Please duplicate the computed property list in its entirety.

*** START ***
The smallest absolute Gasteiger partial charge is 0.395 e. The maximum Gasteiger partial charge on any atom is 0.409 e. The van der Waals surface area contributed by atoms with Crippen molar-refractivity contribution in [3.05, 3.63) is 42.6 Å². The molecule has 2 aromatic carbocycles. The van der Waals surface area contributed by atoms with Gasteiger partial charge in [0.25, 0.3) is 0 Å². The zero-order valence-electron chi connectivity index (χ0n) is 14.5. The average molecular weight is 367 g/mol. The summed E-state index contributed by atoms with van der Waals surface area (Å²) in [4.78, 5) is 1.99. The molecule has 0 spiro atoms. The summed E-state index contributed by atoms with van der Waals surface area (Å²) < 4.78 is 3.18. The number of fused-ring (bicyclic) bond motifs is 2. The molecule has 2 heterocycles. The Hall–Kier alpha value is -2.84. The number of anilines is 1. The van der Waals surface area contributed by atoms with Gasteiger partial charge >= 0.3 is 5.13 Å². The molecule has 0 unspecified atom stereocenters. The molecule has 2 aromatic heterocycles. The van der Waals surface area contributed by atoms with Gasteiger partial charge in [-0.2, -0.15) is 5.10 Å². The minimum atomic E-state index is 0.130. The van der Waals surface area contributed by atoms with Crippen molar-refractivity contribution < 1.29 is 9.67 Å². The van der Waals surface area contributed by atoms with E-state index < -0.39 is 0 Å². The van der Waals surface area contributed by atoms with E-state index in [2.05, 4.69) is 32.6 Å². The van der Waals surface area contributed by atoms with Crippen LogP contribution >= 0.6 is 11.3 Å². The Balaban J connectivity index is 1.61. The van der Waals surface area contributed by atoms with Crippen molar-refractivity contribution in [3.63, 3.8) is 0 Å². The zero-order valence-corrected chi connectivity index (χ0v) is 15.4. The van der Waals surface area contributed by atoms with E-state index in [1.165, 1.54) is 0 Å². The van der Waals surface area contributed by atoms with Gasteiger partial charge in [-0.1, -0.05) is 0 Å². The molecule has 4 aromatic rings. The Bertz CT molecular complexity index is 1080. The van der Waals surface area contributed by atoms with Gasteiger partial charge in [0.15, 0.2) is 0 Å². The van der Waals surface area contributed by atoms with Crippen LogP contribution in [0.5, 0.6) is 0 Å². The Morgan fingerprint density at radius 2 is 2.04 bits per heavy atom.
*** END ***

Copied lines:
The smallest absolute Gasteiger partial charge is 0.395 e. The maximum Gasteiger partial charge on any atom is 0.409 e. The van der Waals surface area contributed by atoms with Crippen molar-refractivity contribution in [3.05, 3.63) is 42.6 Å². The molecule has 2 aromatic carbocycles. The van der Waals surface area contributed by atoms with Gasteiger partial charge in [0.25, 0.3) is 0 Å². The zero-order valence-electron chi connectivity index (χ0n) is 14.5. The average molecular weight is 367 g/mol. The summed E-state index contributed by atoms with van der Waals surface area (Å²) in [4.78, 5) is 1.99. The molecule has 0 spiro atoms. The summed E-state index contributed by atoms with van der Waals surface area (Å²) < 4.78 is 3.18. The number of fused-ring (bicyclic) bond motifs is 2. The molecule has 2 heterocycles. The Hall–Kier alpha value is -2.84. The number of anilines is 1. The van der Waals surface area contributed by atoms with Gasteiger partial charge >= 0.3 is 5.13 Å². The molecule has 0 unspecified atom stereocenters. The molecule has 2 aromatic heterocycles. The van der Waals surface area contributed by atoms with Gasteiger partial charge in [-0.2, -0.15) is 5.10 Å². The minimum atomic E-state index is 0.130. The van der Waals surface area contributed by atoms with Crippen molar-refractivity contribution < 1.29 is 9.67 Å². The van der Waals surface area contributed by atoms with E-state index < -0.39 is 0 Å². The van der Waals surface area contributed by atoms with E-state index in [2.05, 4.69) is 32.6 Å². The van der Waals surface area contributed by atoms with Crippen LogP contribution >= 0.6 is 11.3 Å². The Balaban J connectivity index is 1.61. The van der Waals surface area contributed by atoms with Crippen molar-refractivity contribution in [3.63, 3.8) is 0 Å². The zero-order valence-corrected chi connectivity index (χ0v) is 15.4. The van der Waals surface area contributed by atoms with E-state index in [1.165, 1.54) is 0 Å². The van der Waals surface area contributed by atoms with Gasteiger partial charge in [-0.1, -0.05) is 0 Å². The molecule has 4 aromatic rings. The Bertz CT molecular complexity index is 1080. The van der Waals surface area contributed by atoms with Gasteiger partial charge in [0.15, 0.2) is 0 Å². The van der Waals surface area contributed by atoms with Crippen LogP contribution in [0.5, 0.6) is 0 Å². The Morgan fingerprint density at radius 2 is 2.04 bits per heavy atom.